Jan Vogel

Quorum Quenching to fight bacterial infections

Gram-negative bacteria usually only turn into harmful pathogens after their virulence genes have been switched on. These genes are controlled by regulatory elements that can respond to conditions in the environment. Quorum sensing is one of these regulatory circuits that controls the expression of hundreds of genes including those encoding endotoxins, destructive proteases and immunomodulating agents. During the ALERT program, interfering with quorum sensing, also known as quorum quenching, will be investigated as a therapy alternative to antibiotics. Non-virulent bacteria are expected to remain occupying their normal habitat without direct harm to the host organisms. This allows the immune system to perform its function with limited or no selection pressure towards antibiotic resistance.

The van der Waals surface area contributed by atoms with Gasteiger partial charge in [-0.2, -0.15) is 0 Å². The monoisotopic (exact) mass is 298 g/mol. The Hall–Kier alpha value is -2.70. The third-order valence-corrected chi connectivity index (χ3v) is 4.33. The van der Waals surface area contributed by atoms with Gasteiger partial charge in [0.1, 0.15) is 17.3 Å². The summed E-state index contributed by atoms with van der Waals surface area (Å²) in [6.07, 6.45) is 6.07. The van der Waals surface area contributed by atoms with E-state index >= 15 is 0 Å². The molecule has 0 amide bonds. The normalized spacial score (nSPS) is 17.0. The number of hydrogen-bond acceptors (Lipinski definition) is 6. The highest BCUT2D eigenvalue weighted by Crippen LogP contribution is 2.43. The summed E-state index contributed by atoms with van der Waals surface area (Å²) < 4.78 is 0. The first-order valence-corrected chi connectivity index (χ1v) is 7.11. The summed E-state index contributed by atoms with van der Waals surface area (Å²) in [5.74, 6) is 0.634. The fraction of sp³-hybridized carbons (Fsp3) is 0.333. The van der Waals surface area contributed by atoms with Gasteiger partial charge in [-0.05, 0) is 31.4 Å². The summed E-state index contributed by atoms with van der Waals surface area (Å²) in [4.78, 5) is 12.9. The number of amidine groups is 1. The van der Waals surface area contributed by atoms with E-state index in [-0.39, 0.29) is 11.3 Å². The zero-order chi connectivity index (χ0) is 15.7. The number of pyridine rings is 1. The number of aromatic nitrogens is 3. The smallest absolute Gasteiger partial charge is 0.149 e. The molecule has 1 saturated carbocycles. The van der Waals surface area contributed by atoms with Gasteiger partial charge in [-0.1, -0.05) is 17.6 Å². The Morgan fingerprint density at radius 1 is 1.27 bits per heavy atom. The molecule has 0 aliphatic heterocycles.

Department:  Chemical and Pharmaceutical Biology, GRIP, RUG
Principal investigator(s):  Prof. dr. Wim Quax

ESR2.2 Jan Vogel
ESR2.2 Jan Vogel


Vogel, J., Wakker-Havinga, M., Setroikromo, R., & Quax, W. J. (2020). Immobilized Acylase PvdQ Reduces Pseudomonas aeruginosa Biofilm Formation on PDMS Silicone [Original Research]. Frontiers in Chemistry, 8(54). https://doi.org/10.3389/fchem.2020.00054  

Utari, P. D., Vogel, J., & Quax, W. J. (2017). Deciphering Physiological Functions of AHL Quorum Quenching Acylases [Review]. Frontiers in Microbiology, 8(1123). https://doi.org/10.3389/fmicb.2017.01123